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Yup. On any poll like that, you'd have a lot of people who would prefer to give you a long explanation of their thoughts. If you bluntly asked, "Do you believe in God or evolution?" a great number of people would say, "Now, wait a minute there..." because those concepts are not mutually exclusive.
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The question of whether people think the Earth is less than 10,000 years old is not simple to address, and along with other topics related to evolution, depends heavily on how you word questions. One commonly cited survey puts that at ~40%, but has a lot of baggage in the question, with those ~40% choosing, "God created humans beings in pretty much their present form at one time within the last 10000 years." The other two options involve evolution of some sort. Another survey directly asking if a person thinks the Earth is less than 10,000 years old found only ~20% agreement and ~10% unsures. If asking do they agree with the idea that continents have been moving for millions of years, only ~10% disagree with another 10% unsure.

You can ask the same things to the same people worded slightly different ways, and still get rather different results. For example, changing a question from asking did humans develop other animals to did animals and plants develop from other species can give a large difference, or explicitly including God in a question about a process will change the results compared to asking about the same thing without naming God.

People are kind of fickle when it comes to asking questions, even without all of the religious and political baggage that comes up in such surveys. A project researching how to teach basic physics once found, for basic homework questions, asking a person a question, then asking them "What answer would a smart student give?" caused some people to change their answer...
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Big Brother is watching you.

On the subject of driverless cars. When an accident is imminent and the choice for the car's brain is to swerve into the queue of children waiting to cross the road or to let you get wiped out by the huge truck that just barrelled through the intersection straight at you, what's it going to do? Don't say it can't happen - it will.
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Having gone through boot camp, I can tell you three things for certain.
1. This is common...
2. ... so common that they dug that pit specifically for that reason...
3. ... so common that the instructor is trained to have his hand on the trainee's belt specifically to get a secure grip on him to throw/pull them both down into the pit quickly.

The really rare thing here is that they actually got it on video.

It's a good thing they plan for these eventualities so thoroughly. BTW, the kill zone for a grenade is about 20-40 ft, so without that planning, they'd both be ground meat.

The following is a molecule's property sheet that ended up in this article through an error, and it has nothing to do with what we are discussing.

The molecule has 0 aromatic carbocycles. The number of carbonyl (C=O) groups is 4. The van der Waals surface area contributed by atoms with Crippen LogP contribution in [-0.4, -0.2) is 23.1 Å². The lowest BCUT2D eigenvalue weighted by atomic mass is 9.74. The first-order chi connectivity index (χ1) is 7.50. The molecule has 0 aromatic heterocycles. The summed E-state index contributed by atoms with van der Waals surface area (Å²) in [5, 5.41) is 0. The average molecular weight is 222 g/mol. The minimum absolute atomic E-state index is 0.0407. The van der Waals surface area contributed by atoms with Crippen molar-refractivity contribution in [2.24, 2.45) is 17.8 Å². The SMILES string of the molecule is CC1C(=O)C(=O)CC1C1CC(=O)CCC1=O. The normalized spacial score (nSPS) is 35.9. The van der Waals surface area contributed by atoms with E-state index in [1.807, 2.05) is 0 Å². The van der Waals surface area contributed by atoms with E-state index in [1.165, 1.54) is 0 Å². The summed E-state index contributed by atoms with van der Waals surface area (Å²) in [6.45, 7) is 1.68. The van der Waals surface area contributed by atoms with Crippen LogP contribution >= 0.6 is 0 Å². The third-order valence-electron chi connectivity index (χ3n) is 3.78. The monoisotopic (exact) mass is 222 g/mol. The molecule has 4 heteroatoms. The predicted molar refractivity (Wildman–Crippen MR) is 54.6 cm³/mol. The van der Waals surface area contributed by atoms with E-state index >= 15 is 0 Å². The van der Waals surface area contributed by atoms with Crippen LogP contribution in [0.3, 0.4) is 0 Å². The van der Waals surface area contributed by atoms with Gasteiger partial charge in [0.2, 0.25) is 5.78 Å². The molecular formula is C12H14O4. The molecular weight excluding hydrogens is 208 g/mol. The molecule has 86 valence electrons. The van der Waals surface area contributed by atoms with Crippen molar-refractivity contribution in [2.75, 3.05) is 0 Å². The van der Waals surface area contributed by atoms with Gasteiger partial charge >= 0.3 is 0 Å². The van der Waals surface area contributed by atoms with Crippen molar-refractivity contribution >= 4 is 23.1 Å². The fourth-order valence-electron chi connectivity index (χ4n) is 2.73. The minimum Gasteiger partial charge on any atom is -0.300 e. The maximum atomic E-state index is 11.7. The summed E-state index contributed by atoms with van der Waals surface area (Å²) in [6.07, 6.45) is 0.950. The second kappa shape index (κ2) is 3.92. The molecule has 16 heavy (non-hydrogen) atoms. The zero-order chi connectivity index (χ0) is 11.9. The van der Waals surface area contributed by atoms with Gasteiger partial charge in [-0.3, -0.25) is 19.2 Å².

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Provided the water level doesn't rise, the load on the aqueduct can only be the volume of water contained in it, or rather, the volume that would be there if the hole made by the boat were filled in. The weight of the boat exactly replaces the weight of water displaced, so it cancels out.
This doesn't work if...
a) The boat is rubbing along the bottom. If it ain't afloat then all bets are off.
b) The water level rises. It's a canal, so the sections between locks have a finite volume. Displacing some by dropping a boat in it will cause the level to rise locally until it can flow away - probably over a weir somewhere downstream.
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I knew a guy who was an animator before digital and he punched a lot of pin-registered holes in a lot of sheets of animation paper in the course of his work which means he always had a ton of 'confetti' around which he used to hide in ingeniously mischievous places. One of the better ones was on a rainy day he'd fill your push-button, spring-loaded, automatic opening umbrella with it.
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Beer barrels are more rounded, shorter, and the metal hoops are sturdier as beer barrels not only have to hold the liquid, but also have to withstand the CO2 pressure of a carbonated beverage. Beer can easily develop 200kPa (30 PSI) of pressure or more...

I'm a brewer and maltster btw... :-)
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I can't think of anything that would make me want to sign up for a summer of unpaid labor more! This answers all my questions. It assures me that this agency cherished their employees, and has only my best interests at heart. And they are obviously masters at effective advertising.
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